Granted, I would never have expected my front diff to take a hike in the middle of the freeway and had hoped that I wouldn’t have to re-engineer half of the ancillary bracket geometry but at least the brass at Fabtech never gave me a hard time about taking care of the repairs and even the towing and rental car charges. I still think that their kit needs some serious R&D upgrades to remedy some of the more blatant flaws in the design, which I’ll cover shortly, but they stand behind their product and the structure itself is nearly bullet proof.
 

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Discussion Starter #2 (Edited)
The new rig has been fitted with the Calmini kit for several months now so I have better comparison info having had both kits. Below has been updated with the new info.

So here’s the lowdown on drop bracket lifts for Frontys;

What’s available;
Fabtech 6” lift. Available for 2x and 4x Frontys
Priced from 1900 – 2200

Calmini 5” lift. Available for 2x and 4x Frontys
Priced from 1400 - 2000 for the combo kit with front SAW COs.
Also available as a front half only kit.

SLR 5” kit, Unfortunately our friend Spencer Low is no longer in the business of producing lift components for mass consumption. The only way you can get one of these is to find the owner of a used kit and talk him/her out of it (I know, I tried). Yes, his kit and many of his upgraded suspension and steering components were expensive, mostly because they were worth it. Ultimately he didn’t sell enough of them to offset the production and design costs so he closed up his retail shop and went back to making his own race trucks go way faster than yours before falling off the planet a few years back. Maybe he's hangin with Hoffa??


What’s included;
Fabtech
6” lift, 1/4” plate construction, includes lift cross members, brace struts, front diff skid/mounting plate, steel extension brackets for the stock front struts (also work on 5100s), rear 4” blocks and u-bolts, rear gas shocks and all required mounting/relocation brackets and hardware. DOES NOT INCLUDE extended brake lines

Calmini
5” lift, 3/16” plate construction, includes lift cross members, brace struts, front diff/eng skid plate, steel spacers for the stock front struts, extended stainless brake lines, rear 2” blocks, 2” shackles and u-bolts, rear gas shocks and all required mounting/relocation brackets and hardware. Also available in a combo kit that includes SAW COs.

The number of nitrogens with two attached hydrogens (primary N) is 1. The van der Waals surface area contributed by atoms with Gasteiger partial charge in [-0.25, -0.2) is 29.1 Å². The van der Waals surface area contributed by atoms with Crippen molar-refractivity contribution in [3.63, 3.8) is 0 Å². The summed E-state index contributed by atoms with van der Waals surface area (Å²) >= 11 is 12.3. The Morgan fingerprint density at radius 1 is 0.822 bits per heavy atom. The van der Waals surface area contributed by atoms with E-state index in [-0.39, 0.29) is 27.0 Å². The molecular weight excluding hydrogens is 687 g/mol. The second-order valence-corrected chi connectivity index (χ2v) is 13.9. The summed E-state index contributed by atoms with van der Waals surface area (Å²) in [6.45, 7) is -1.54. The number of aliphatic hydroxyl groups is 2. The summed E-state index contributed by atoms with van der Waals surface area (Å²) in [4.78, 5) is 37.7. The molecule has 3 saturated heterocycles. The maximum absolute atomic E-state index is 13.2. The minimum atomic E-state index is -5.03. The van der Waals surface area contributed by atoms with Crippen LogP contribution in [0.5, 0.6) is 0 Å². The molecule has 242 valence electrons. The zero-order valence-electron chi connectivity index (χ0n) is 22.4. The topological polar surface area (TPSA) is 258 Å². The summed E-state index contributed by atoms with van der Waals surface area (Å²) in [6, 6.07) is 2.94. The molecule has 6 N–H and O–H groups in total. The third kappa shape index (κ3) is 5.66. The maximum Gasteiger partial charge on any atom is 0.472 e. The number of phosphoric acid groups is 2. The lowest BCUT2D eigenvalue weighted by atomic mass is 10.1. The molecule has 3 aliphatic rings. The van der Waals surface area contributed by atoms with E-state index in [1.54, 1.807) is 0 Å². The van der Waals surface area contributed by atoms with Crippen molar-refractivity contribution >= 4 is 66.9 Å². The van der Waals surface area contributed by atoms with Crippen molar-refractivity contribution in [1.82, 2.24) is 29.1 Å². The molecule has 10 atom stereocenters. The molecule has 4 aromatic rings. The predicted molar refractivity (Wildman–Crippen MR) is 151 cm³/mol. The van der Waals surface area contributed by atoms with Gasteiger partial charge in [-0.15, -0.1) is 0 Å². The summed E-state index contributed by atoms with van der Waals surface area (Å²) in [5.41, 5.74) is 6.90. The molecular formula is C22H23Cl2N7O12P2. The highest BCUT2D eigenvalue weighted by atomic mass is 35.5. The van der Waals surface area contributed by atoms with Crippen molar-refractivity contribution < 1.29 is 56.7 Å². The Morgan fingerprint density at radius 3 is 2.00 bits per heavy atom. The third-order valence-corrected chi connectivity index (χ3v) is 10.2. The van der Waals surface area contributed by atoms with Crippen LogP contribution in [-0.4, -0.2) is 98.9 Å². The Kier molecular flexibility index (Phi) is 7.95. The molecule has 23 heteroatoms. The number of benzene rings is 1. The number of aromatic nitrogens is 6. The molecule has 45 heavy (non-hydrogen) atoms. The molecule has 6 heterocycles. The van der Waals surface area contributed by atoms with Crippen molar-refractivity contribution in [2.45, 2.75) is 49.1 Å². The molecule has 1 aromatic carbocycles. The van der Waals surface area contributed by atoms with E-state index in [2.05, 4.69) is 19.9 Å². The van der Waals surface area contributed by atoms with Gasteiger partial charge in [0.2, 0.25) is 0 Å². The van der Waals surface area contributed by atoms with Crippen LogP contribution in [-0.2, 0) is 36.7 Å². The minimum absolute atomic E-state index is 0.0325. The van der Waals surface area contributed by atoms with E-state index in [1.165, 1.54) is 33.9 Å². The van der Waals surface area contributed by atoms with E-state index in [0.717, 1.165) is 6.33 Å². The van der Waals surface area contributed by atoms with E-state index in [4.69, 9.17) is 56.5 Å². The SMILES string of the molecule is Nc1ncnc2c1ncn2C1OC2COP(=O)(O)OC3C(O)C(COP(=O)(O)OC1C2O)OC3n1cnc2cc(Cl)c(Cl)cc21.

SLR
Don’t worry about it, you’re not going to get one anyway.

The Good;
• The most effective way to create room for bigger tires without having to totally butcher your fenders. Though keep in mind that you may still need to do some trimming depending on tire size/width and wheel width/offset. I had to trim the body seam pinch weld and “adjust” the liner but I’m running really wide, aggressive tires on wheels that are an inch wider with almost an inch less backspacing than stock.





• Gets your rockers and undercarriage vitals (with the obvious exception of the diffs) farther away from rocks and other things with bad intentions towards your bodywork. IF you have a good spotter or can pick a decent line, this part alone can make your truck more capable off road by allowing you to clear bigger trail obstacles like rocks and ledges.
• Great look if you want a big truck – I still get jazzed every time I walk out to the driveway in the morning or see it in the parking lot.
• Significant improvement in approach/departure/break-over angles
• Much easier to work underneath the truck (BIG fan of this one)
• “Levels” rear of truck (gets rid of factory rake)
• Includes front diff skids to protect the low-hanging parts
• Makes it much easier to find in a crowded parking lot.

The Bad;
• Instantly deletes 2-4 Hwy MPG depending on tire choice (both kits, or any substantial lift kit for that matter) - Think the aerodynamic equivalent of a giant brick riding on performance enhanced erasers. Not super conducive to fuel sipping mileage numbers. Just try to remember how cool it looks all jacked up in the driveway towering over all of your neighbors’ puny little econo boxes and how much fun you have messing with people around town looking at the bottom of your bumper mouth in their rear view mirrors.
• Requires upgrades for improved off road performance (both kits) – Just because it’s bigger doesn’t mean the suspension works any better. It’s just bigger, which actually means the suspension has more weight to carry thanks to 150lbs of plate steel brackets. All that extra sprung and unsprung weight is just added mass for our friend gravity to work on. Basically it adds extra payload to your suspension and steering components making them less effective at controlling the forces created by bouncing around off road.
• Shock spacer/extension (both kits) – See above. They suck unless you never plan on your truck leaving the paved security of the Hwy. If you want to wheel it, ditch the spacers and get some COs as soon as budget allows. Extended length COs for DB lifted trucks are avail from several manufacturers (Radflo, SAW, King etc..).